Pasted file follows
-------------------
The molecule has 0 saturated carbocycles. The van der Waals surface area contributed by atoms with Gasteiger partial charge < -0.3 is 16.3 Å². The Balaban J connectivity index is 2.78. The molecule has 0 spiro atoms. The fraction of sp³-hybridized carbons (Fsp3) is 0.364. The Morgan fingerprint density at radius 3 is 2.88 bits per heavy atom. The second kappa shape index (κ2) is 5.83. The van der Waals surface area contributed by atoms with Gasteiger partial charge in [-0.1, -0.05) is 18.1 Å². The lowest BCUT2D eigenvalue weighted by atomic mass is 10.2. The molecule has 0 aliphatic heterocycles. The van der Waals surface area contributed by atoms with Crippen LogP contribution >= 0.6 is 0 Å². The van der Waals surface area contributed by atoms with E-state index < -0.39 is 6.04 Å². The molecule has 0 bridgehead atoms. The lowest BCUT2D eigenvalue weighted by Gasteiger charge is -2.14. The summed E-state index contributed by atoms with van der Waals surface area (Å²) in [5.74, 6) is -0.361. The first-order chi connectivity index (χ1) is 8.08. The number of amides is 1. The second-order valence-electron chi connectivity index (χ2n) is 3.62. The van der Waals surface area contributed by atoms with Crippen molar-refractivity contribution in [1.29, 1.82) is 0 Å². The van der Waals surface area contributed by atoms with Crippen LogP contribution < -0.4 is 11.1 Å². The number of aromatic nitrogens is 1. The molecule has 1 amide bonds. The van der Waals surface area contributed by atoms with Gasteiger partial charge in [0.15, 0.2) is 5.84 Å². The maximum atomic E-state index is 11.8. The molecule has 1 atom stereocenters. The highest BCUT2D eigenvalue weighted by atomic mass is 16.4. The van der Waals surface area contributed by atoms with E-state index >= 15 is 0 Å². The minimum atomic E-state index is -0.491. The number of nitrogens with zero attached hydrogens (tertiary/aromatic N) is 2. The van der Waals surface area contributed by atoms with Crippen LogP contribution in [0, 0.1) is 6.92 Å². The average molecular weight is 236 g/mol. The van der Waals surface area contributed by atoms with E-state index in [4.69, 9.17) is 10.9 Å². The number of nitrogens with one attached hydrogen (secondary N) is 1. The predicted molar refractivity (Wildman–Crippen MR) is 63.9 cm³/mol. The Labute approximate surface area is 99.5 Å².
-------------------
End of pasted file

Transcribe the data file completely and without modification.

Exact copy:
The molecule has 0 saturated carbocycles. The van der Waals surface area contributed by atoms with Gasteiger partial charge < -0.3 is 16.3 Å². The Balaban J connectivity index is 2.78. The molecule has 0 spiro atoms. The fraction of sp³-hybridized carbons (Fsp3) is 0.364. The Morgan fingerprint density at radius 3 is 2.88 bits per heavy atom. The second kappa shape index (κ2) is 5.83. The van der Waals surface area contributed by atoms with Gasteiger partial charge in [-0.1, -0.05) is 18.1 Å². The lowest BCUT2D eigenvalue weighted by atomic mass is 10.2. The molecule has 0 aliphatic heterocycles. The van der Waals surface area contributed by atoms with Crippen LogP contribution >= 0.6 is 0 Å². The van der Waals surface area contributed by atoms with E-state index < -0.39 is 6.04 Å². The molecule has 0 bridgehead atoms. The lowest BCUT2D eigenvalue weighted by Gasteiger charge is -2.14. The summed E-state index contributed by atoms with van der Waals surface area (Å²) in [5.74, 6) is -0.361. The first-order chi connectivity index (χ1) is 8.08. The number of amides is 1. The second-order valence-electron chi connectivity index (χ2n) is 3.62. The van der Waals surface area contributed by atoms with Crippen molar-refractivity contribution in [1.29, 1.82) is 0 Å². The van der Waals surface area contributed by atoms with Crippen LogP contribution < -0.4 is 11.1 Å². The number of aromatic nitrogens is 1. The molecule has 1 amide bonds. The van der Waals surface area contributed by atoms with Gasteiger partial charge in [0.15, 0.2) is 5.84 Å². The maximum atomic E-state index is 11.8. The molecule has 1 atom stereocenters. The highest BCUT2D eigenvalue weighted by atomic mass is 16.4. The van der Waals surface area contributed by atoms with E-state index >= 15 is 0 Å². The minimum atomic E-state index is -0.491. The number of nitrogens with zero attached hydrogens (tertiary/aromatic N) is 2. The van der Waals surface area contributed by atoms with Crippen LogP contribution in [0, 0.1) is 6.92 Å². The average molecular weight is 236 g/mol. The van der Waals surface area contributed by atoms with E-state index in [4.69, 9.17) is 10.9 Å². The number of nitrogens with one attached hydrogen (secondary N) is 1. The predicted molar refractivity (Wildman–Crippen MR) is 63.9 cm³/mol. The Labute approximate surface area is 99.5 Å².